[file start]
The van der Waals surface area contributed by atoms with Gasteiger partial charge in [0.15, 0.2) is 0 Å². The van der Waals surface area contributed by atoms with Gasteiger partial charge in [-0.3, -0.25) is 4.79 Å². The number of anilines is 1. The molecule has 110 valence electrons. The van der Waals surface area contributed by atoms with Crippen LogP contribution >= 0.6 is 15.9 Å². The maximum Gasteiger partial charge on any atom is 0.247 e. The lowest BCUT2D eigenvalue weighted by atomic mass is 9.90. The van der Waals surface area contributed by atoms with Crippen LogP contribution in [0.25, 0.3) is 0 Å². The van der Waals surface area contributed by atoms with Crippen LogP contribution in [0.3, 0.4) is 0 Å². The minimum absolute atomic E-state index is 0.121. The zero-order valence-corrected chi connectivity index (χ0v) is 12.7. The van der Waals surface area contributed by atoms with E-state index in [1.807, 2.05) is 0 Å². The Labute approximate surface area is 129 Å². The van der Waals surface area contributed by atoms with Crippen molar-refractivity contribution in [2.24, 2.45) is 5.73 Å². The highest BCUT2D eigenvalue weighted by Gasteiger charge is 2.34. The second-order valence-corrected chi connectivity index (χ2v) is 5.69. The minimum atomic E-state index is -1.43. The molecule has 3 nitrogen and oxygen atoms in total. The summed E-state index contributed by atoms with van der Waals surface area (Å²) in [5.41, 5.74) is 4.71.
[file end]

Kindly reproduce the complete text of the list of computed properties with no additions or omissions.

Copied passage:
The van der Waals surface area contributed by atoms with Gasteiger partial charge in [0.15, 0.2) is 0 Å². The van der Waals surface area contributed by atoms with Gasteiger partial charge in [-0.3, -0.25) is 4.79 Å². The number of anilines is 1. The molecule has 110 valence electrons. The van der Waals surface area contributed by atoms with Crippen LogP contribution >= 0.6 is 15.9 Å². The maximum Gasteiger partial charge on any atom is 0.247 e. The lowest BCUT2D eigenvalue weighted by atomic mass is 9.90. The van der Waals surface area contributed by atoms with Crippen LogP contribution in [0.25, 0.3) is 0 Å². The van der Waals surface area contributed by atoms with Crippen LogP contribution in [0.3, 0.4) is 0 Å². The minimum absolute atomic E-state index is 0.121. The zero-order valence-corrected chi connectivity index (χ0v) is 12.7. The van der Waals surface area contributed by atoms with E-state index in [1.807, 2.05) is 0 Å². The Labute approximate surface area is 129 Å². The van der Waals surface area contributed by atoms with Crippen molar-refractivity contribution in [2.24, 2.45) is 5.73 Å². The highest BCUT2D eigenvalue weighted by Gasteiger charge is 2.34. The second-order valence-corrected chi connectivity index (χ2v) is 5.69. The minimum atomic E-state index is -1.43. The molecule has 3 nitrogen and oxygen atoms in total. The summed E-state index contributed by atoms with van der Waals surface area (Å²) in [5.41, 5.74) is 4.71.